One Year Later, Victims Of Chechnya's Anti-Gay Purge Are Still Missing
It's been a year since the first reports of anti-gay purges in Chechnya emerged, but there is still much we don't know—including the fate of many victims. There has still been no official investigation by Russian officials and no criminal cases opened.
When first confronted with the purges, Chechan strongman Ramzan Kadyrov insisted there couldn't be any because there were no homosexuals in Chechnya. “This is nonsense,” he told Real Sports' David Scott. “We don’t have those kinds of people here. We don’t have any gays. If there are any, take them to Canada.”
But as details of the harassment, imprisonment, and torture of more than 100 men came to light, humanitarian groups leaped into action, call attention to the plight of victims and working to help them flee the republic. In the past year, the Russian LGBT Network has worked to ensure the safety of victims and publicize their testimony. "But one thing we could not do is launch an investigation and ensure criminal prosecution of the perpetrators," says Network founder Igor Kochetkov. "The Russian authorities, apparently, do not want to do this.”
Ultimately 116 gay men were relocated out of Chechnya, 98 of them to locations outside Russia. Others, though, are still missing.
Russian pop singer Zelimkhan Bakaev was last seen in Grozny on August 8, 2017. His family says they haven’t heard from him since then and are unable to get answers about his fate. Human rights experts told NewNownNext they believe Bakaev was killed by authorities, perhaps accidentally as a result of torture.
“The international community hoped that rumors of Zelim’s death were only that,” says Shawn Gaylor of Human Rights First. “But as we continued to raise concerns with the State Department, that hope dimmed. We are now forced to conclude that he was tragically swept up in this anti-gay purge and lost his life because of it.”
A video of a man resembling Bakaev surfaced after his disappearance, claiming he was safe in Germany, but advocates claim its an obvious fraud. At first authorities denied knowing anything about his whereabouts, but Kadyrov later hinted that perhaps Bakaev's family had killed him because he was gay.
Others have never been seen again, as well—some with families who'd rather not know what happened to them.
“People working for Kadyrov would target one person and through blackmail and beating would force him to surrender others,” a man named Ruslan told BBC Russia. “Some were caught, taken to the cellars, beaten violently, others were not found. Relatives sometimes did not even look for them, as they wanted to wash away the shame.” (After discovering he was gay, Ruslan's family took away his passport and phone and locked him in his room for a month.)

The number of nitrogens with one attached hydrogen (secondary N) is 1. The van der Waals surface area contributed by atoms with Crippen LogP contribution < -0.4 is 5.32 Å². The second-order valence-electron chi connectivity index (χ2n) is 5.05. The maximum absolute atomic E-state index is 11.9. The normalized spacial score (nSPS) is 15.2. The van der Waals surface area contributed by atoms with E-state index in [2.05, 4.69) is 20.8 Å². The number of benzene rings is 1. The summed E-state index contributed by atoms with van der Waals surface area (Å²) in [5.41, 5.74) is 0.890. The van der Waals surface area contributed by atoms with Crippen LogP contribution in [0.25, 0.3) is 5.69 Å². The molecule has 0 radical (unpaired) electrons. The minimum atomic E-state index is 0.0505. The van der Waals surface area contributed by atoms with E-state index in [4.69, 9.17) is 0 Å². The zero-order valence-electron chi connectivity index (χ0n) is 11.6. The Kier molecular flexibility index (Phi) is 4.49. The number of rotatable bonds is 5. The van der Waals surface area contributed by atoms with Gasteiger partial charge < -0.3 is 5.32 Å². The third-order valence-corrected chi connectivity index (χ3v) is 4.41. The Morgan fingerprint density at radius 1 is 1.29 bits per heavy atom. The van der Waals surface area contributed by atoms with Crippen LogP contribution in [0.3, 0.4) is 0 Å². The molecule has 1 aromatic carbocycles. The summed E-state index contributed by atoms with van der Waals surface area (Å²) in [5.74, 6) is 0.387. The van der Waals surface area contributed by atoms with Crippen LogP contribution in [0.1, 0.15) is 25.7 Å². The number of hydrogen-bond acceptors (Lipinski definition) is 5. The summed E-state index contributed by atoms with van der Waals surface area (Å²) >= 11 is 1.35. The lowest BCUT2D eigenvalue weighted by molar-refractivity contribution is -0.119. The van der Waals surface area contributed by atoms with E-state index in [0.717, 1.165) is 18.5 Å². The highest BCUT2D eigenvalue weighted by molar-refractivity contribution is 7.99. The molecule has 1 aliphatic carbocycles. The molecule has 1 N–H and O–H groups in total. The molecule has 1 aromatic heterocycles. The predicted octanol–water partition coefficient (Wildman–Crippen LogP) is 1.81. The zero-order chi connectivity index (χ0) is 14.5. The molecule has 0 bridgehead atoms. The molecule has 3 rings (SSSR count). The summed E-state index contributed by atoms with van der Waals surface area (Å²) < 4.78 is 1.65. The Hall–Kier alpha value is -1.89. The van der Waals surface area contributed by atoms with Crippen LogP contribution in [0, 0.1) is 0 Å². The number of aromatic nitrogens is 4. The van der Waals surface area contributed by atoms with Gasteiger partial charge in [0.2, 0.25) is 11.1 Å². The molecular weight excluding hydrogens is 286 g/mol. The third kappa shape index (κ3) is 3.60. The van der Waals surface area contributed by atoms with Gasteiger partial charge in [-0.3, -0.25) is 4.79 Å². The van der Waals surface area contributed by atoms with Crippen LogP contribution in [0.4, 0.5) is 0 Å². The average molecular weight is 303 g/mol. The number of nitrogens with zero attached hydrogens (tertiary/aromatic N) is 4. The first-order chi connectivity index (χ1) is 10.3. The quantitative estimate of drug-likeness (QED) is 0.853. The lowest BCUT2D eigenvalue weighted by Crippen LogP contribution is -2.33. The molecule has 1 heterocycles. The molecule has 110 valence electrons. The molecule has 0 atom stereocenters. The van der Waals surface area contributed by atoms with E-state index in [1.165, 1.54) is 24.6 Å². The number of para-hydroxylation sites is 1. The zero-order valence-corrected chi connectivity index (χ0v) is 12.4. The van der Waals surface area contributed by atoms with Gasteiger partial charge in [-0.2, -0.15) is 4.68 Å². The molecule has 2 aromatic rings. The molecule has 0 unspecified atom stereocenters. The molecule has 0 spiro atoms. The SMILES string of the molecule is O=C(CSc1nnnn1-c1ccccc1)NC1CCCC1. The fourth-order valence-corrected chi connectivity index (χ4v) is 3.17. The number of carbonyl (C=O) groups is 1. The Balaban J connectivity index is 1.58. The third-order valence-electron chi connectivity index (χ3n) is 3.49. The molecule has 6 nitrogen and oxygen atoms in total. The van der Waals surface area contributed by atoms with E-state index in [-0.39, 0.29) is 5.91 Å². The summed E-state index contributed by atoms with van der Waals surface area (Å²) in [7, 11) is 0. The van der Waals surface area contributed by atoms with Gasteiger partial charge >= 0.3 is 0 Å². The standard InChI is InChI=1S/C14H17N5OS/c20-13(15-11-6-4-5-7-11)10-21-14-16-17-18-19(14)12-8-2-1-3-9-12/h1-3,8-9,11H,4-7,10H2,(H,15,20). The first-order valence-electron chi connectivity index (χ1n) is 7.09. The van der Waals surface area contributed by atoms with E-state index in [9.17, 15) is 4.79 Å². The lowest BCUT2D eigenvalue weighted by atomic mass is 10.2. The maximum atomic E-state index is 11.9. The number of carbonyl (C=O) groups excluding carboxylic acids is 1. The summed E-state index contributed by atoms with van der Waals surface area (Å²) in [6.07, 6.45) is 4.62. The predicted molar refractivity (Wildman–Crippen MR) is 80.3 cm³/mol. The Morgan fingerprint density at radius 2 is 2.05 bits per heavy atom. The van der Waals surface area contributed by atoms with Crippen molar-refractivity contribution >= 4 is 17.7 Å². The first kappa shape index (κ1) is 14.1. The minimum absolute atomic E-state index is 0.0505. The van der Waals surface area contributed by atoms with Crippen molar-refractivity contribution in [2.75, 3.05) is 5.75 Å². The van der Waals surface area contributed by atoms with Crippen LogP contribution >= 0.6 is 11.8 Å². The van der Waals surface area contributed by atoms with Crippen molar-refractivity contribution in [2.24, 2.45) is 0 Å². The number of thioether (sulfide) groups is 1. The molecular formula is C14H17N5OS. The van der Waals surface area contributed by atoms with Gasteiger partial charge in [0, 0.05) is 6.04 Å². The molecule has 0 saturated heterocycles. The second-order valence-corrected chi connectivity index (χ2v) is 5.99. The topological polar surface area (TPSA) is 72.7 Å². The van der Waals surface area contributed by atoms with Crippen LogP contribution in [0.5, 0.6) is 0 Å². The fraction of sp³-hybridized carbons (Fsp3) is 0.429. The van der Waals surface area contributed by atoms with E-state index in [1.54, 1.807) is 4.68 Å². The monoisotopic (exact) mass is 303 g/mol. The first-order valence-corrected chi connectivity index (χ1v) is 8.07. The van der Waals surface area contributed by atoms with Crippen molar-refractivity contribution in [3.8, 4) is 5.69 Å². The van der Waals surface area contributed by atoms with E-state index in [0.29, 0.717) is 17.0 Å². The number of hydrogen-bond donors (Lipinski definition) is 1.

Most of those who survived are too afraid to go public. Movsar Eskarkhanov, who shared his story with Time magazine, was later forced to apologize on national television. Now living as a refugee in Germany, he says authorities threatened his loved ones if he didn't retract his claim of abuse. “They made it clear that if I continue to talk, there would be problems,” he told Kavkazsky Uzel. “They said that I must first think about my family.”
Another victim, Maxim Lapunov, recounted being arrested, locked in a bloody cellar, and beaten repeatedly in a press conference last year. After being fingered by other detainees, he was picked up by plainclothes officers last March. “The only charge they made was that I was gay,” he told reporters. “I could hardly walk. I was sure they were going to kill me, I was preparing for that.” The screams of other prisoners, he added, still plague his dreams.
Officials initially used a lack of formal complaints to justify ignoring the situation, but after Lapunov and others stepped forward, they could have easily investigated the atrocities "if they wanted to," remarked Elena Milashina, the Novaya Gazeta reporter who first broke the story, at a press conference Tuesday.
“A year ago, this shocking news from Chechnya was ridiculed and dismissed by the Russian government," said Amnesty International's Denis Krivosheev in a statement. "Since then we have witnessed a shocking display of denial, evasion and inaction by the authorities, who have repeatedly refused to launch an official investigation into the reported heinous crimes and ignored credible evidence provided by Novaya Gazeta and others."